Not long ago, remote work was a disruptive new phenomenon of the modern working world; today, it’s a standard component of nearly every industry, and the traditional office space has been transported to anywhere in the world with access to a laptop and an internet connection. With the outbreak of the Covid-19 pandemic, the already trending remote work movement has accelerated sharply, subsequently altering the conversation around productivity best practices, team structures, workplace culture, and business models.
Behind all of this is the robust and growing industry of online tools, technology, and infrastructure that powers the evolution of remote workforces across sectors.
Several players report triple digit growth driven by demand for infrastructure tools amidst the pandemic:
Deel reported in August 2020 that it has recorded a 200% growth in its customer base and a 600% increase in revenue since the start of the pandemic.
Happeo reported that its platform recorded 280% year-over-year (YoY) growth in Q1 2020, with average daily messages sent on the platform increasing to 2.5 million from 500,000.
Winningtemp claims its usage grew 300% during the first three weeks of Covid-19 related lockdowns.
Driven by pandemic tailwinds, industry players, especially in the EoR/PEOs space receive significant financial backing:
Hibob raised USD 70 million in a Series B funding in December 2020.
ActivTrak raised USD 50 million in a Series B funding in November 2020.
Papaya Global raised USD 40 million in Series B funding in September 2020.
Remote raised USD 35 million in Series A funding in November 2020.
Gtmhub raised USD 30 million in a Series B funding in December 2020.
Deel raised USD 30 million in Series B funding in September 2020.
Winningtemp raised USD 18 million in Series B funding in October 2020.
A majority of the incumbents feature in the integrated HRM, payroll, and benefits as well as the integrated performance and engagement segments. This includes large players such as Workday, SAP, Paycom, and Paylocity. With a handful of startups in the growth stage, Microsoft is the only incumbent in the intranet segment. The pure play payroll and benefits segment is occupied by CloudPay and Clune Technology Group and mostly includes early-stage disruptors.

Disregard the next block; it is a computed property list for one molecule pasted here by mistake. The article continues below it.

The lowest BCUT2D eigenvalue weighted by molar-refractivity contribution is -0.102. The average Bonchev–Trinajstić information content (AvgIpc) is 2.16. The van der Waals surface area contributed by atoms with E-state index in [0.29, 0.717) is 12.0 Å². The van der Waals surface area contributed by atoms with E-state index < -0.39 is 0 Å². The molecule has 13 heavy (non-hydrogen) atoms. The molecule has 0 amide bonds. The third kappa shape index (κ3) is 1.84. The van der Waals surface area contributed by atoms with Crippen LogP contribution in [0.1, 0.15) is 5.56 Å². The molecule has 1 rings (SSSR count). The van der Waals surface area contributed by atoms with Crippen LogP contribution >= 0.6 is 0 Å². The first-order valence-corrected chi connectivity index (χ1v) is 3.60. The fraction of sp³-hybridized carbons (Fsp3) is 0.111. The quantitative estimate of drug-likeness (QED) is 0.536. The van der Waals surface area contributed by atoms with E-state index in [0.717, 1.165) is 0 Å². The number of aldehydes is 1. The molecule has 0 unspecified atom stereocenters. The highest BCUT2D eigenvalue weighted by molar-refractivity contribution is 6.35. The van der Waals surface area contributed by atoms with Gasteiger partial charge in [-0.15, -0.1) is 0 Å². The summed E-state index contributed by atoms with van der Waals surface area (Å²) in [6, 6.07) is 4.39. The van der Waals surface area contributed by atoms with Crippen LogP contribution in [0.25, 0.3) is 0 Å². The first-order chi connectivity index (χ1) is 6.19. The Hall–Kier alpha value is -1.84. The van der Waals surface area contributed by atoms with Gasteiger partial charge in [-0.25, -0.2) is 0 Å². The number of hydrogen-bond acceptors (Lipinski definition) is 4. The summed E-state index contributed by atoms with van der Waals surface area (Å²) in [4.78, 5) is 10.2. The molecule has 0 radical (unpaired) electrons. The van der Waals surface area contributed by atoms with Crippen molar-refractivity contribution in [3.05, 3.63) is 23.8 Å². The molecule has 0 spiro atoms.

Many disruptors in the integrated HRM, payroll, and benefits segment are quite mature and, therefore, a large contingent is in the growth stage. The integrated performance and engagement segment features the largest group of seed-stage companies, as the use of cloud-based employee engagement and performance software has received increased attention since the Covid-19 pandemic. Meanwhile, the EOR/PEO segment has the smallest number of startups that are primarily in the growth stage offering contingent workforce management solutions.
Companies in the Integrated HRM, payroll, and benefits segment account for most of the funding in the space. Established companies such as Gusto and Zenefits lead the segment in funding among private players with USD 691 and USD 584 million, respectively. Meanwhile, the integrated performance and engagement segment accounts for the majority of startups. Culture Amp and Personio lead the segment in terms of funding among private companies. Other notable players include EOR/PEO service providers Deel and Remote who raised around USD 400 million in funding between 2020 and 2021. Intranet platforms funding is led by Staffbase and LumApps.
Paycor is a Software-as-a-Service (SaaS) and human capital management firm offering small and medium-sized enterprises (SMEs) with talent management, payroll, and HR solutions. It's HR solutions include time and attendance management, scheduling, and employee experience surveys. The talent management offering includes recruiting and onboarding software, while payroll and benefits features include tax processing and documentation, payments and benefits administration. The company operates a subscription-based business model with paid plans starting at USD 99 per month per user. As of April 2021, the company serves more than 40,000 SMEs.
In April 2021, the company announced plans to raise USD 100 million in an initial public offering on the Nasdaq. Paycor’s offering is expected to be 18.5 million shares at a price range of USD 18 - 21 per share. At the midpoint of the price range, Paycor is expected to raise USD 361 million at a market capitalization of USD 3.3 billion.
In FY2021, Paycor reported a GAAP loss per share of USD 0.66, coming in below analyst consensus expectations for a loss per share of USD 0.59. FY2021 revenue rose 7.6% year-over-year (YoY) to USD 352.8 million edging out analyst estimates for revenue of USD 350.7 million. The annual revenue was driven by a 43% YoY increase in total bookings which amounted to USD 115.1 million. Adjusted operating income rose marginally (+3.7%) YoY to USD 47.9 million, while adjusted net income amounted to USD 33.5 million (-4.4% YoY). The company guided FY2022 revenue to be between USD 396.0 million-USD 400.0 million, implying a YoY growth of 12.2%-13.4%. The adjusted operating income was guided to be between USD 30.0 million-USD 32.0 million in FY2022.